Digital transformation benefits
The COVID-19 pandemic also accelerated the need for digital transformation and amplified the benefits for more digitally mature companies. According to the 451 Research October 2020 “Voice of the Enterprise: Digital Pulse, Coronavirus Flash Survey,” 9 out of 10 of respondents already engaged in transformation said that the digital technology investments they had made prior to the pandemic have provided them with the agility to respond to the COVID-19 crisis.
Other benefits include:
- Increased productivity: Digital transformation enables digital workplaces where employees can do what they need to do with as few complications as possible. They can collaborate and access tools and files anywhere in the organization, from anywhere in the world. The most robust digital workplaces also employ sophisticated enterprise search technology that makes it easy to find information across systems, formats, and languages. This helps employees quickly find information, saving them hours of time and frustration, and increasing productivity.
- Improved employee morale: Less friction throughout the workday can be a huge morale booster and motivator for employees. The ability to easily find the right information leads to better insights and more success in their roles. It also frees employees to do less routine work and more creative work, which ultimately leads to higher employee satisfaction and retention.
- More innovation: Digital transformation enables the collection and connection of data, systems, and experts to foster innovation.
- Faster time to market: Reducing friction, facilitating connections, and helping employees surface insights faster are all outcomes of digital transformation that contribute to a faster time to market.
- Improved customer satisfaction: Digital transformation can positively impact the customer experience in a myriad of ways. Creating a seamless online to offline shopping experience or using enterprise search to streamline customer service and reduce time to resolution are just a few examples of how digital transformation can lead to happier customers.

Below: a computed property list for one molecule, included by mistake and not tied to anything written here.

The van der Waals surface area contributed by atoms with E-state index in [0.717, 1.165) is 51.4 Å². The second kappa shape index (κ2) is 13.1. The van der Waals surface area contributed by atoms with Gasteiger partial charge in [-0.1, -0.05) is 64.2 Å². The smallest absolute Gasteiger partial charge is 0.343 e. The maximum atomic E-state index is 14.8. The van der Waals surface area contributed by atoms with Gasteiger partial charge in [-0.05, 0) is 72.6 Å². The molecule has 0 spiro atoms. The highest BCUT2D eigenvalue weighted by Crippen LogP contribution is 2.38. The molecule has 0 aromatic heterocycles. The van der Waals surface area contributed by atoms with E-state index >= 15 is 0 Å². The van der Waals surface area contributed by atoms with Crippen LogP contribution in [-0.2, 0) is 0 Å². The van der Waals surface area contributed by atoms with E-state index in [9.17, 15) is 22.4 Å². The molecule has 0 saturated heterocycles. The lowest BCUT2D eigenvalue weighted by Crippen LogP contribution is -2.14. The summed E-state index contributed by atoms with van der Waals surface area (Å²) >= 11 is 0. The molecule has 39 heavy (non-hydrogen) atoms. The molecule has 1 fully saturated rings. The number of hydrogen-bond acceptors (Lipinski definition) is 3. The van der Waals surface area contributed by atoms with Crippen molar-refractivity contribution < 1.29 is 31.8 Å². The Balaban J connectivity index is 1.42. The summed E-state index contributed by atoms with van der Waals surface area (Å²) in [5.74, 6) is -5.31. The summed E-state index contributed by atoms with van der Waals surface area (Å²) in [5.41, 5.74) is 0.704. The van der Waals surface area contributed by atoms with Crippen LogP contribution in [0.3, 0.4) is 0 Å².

- Improved corporate social responsibility: Companies are using digital tools to measure and reduce their environmental impact and to improve their workforce diversity. For example, online real estate company Zillow used machine learning to ensure job posting language was gender-neutral, which resulted in a 12% boost in female applicants.
- Increased revenue: The ultimate result of the benefits outlined above is an increase in revenue for digitally mature companies. In a 2019 survey of 1,200 executives, Deloitte discovered that high-maturity organizations had far better revenue growth and profit margins than lower-maturity firms.
What is a digital transformation framework
A digital transformation framework is a guide for how an organization can navigate major change. It serves as a common point of reference for all stakeholders, with a big-picture overview of what is to be accomplished and an “order of events” that can help the company get there. DX frameworks should be built to be adaptable for each unique business, but with clear steps that can be “checked off” as the organization moves through the process.
Because digital transformation is such a large and complex undertaking, a framework is necessary to keep everyone focused and working toward the same goals. The benefits of a DX framework are:
- It’s an agreed-upon process that all in the organization can refer to
- It details basic steps without being overly prescriptive – this gives organizations the room to make changes based on their unique needs
- It identifies measurable goals
Top consulting firms including Accenture, PwC, McKinsey, and Gartner each have their versions of digital transformation frameworks, though most have these elements in common:
- Identifying digital transformation goals – such as improving or developing new products or services, improving internal operations, or creating new revenue models.
- Securing the right talent
- Fostering a culture supportive of change, starting at the top
Below are some digital transformation framework examples:
Digital transformation strategy
Like any business strategy, a digital transformation strategy starts with a situation analysis to arrive at the “why” of the transformation, then outlines specific objectives you want to achieve, steps to take to achieve those objectives, and metrics to gauge performance. It should answer these questions: Why do we need to transform? What do we need to transform? How can we transform?